“There’s a generation of men, and it usually is men,” begins the BBC’s Nick Owen in his intro to this piece about a West Midlands computer games event that happened a couple of weeks ago. His co-host Suzanne Verdee does a little nod as if in agreement about the inevitably of Nick’s statement.
I was at this event and actually it wasn’t all men, it was just men doing the presenting. I wasn’t surprised by that, having been to plenty of events like this over the years and in general there being a lot of men talking about the business of games. In fact the agenda for this event was meant to include Jude Ower of Digital 2.0.
Had she been able to make it I wonder if the BBC would have spun the story any differently? Or is entrepreneurship in the games industry so heavily situated as a male activity (“bedroom to boardroom” as Nick puts it in what might pass for a clever dig at the sexual politics of business but probably isn’t) that it’s a story that ‘writes itself’. A discourse so dominant that the media, particularly local media who never shy away from the chance to reinforce glib stereotypes, feel compelled to portray it that way.
The audience for that day actually had lots of women in it. Two were students of mine. One, a first year undergraduate animator having an initial stab at some business networking and the other one of my MA Social Media students. Vox-pops with them might have diluted the macho flavour of the final report. Indeed just some cutaways of the mixed audience would have been an idea.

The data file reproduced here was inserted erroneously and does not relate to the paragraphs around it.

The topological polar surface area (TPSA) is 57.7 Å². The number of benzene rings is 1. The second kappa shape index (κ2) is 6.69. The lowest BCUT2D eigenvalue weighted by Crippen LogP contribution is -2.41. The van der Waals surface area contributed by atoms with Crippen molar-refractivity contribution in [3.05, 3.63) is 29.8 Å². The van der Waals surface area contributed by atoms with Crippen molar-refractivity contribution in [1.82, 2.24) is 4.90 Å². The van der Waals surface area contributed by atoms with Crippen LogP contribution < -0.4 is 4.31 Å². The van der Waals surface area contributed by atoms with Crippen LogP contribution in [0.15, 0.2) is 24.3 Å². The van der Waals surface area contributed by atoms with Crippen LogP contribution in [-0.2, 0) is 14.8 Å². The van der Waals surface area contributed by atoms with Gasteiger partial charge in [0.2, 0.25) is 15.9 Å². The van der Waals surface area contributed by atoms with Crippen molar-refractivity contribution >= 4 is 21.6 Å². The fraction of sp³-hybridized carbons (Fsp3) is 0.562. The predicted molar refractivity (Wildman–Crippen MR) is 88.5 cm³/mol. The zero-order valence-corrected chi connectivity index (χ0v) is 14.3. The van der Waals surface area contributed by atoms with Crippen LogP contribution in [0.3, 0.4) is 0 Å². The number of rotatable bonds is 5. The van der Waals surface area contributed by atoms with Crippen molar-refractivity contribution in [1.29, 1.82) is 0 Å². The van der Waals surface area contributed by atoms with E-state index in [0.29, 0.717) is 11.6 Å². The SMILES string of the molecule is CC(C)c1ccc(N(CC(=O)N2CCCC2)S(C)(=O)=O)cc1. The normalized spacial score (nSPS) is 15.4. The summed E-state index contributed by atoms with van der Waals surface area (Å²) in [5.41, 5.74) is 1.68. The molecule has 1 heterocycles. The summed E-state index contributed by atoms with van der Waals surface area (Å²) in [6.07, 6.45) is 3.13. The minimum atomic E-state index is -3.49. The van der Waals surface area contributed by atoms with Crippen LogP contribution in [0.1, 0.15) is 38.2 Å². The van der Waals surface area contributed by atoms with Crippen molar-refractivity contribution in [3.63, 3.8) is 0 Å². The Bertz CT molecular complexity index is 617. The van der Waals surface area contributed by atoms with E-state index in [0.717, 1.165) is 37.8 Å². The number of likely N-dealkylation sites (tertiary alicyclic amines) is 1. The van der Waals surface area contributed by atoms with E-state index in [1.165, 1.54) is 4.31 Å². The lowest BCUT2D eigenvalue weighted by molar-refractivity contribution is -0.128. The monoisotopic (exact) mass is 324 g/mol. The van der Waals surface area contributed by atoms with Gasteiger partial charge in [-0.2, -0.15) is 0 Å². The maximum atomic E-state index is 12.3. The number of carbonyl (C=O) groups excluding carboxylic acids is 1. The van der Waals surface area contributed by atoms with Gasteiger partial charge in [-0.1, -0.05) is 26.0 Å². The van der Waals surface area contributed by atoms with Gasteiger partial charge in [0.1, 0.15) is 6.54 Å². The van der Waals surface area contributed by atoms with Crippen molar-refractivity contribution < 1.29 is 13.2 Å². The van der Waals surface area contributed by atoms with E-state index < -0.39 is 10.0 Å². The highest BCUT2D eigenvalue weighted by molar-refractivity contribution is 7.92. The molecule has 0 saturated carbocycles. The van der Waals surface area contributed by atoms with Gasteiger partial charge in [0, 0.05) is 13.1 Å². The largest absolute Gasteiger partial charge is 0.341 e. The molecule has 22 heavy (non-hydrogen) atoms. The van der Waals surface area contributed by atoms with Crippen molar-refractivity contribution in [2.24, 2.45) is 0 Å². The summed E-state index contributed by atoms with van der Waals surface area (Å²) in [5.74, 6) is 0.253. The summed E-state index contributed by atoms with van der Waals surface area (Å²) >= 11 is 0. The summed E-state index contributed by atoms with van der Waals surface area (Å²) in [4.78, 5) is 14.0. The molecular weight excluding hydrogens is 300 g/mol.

It’s worth taking time to read Lorna Parson’s view on women-only networking events for her sector (construction/built environment). After attending an event she concludes: “why bother segregating?” but in the comments there’s a view amongst some that “we need organisations out there to promote and campaign for a better female presence.” Such an organisation in the Games sector might well have presented other case studies for the BBC to look at when they came to cover this event. I suspect Nick Owen might have had even more fun coming up with a lame intro gag.
It’s no redress to the Beeb’s take but here’s a video of Jude Ower talking about what she does. Any more female games entrepreneurs out there?
Alice Taylor’s response to the all-male Game Developer 50 list
Women in Games network (“Give a voice to women and men in the games industry and in games education with interests in supporting and encouraging the role of women in the games industry”)
Special Edition of the Digital Creativity Journal focusing on Women in Games.
Media Training North West research (from 2004) asking ‘Why are there so few women in Games?‘ (PDF)
Birmingham Science Park (location of the above event) showcases some new games start-ups.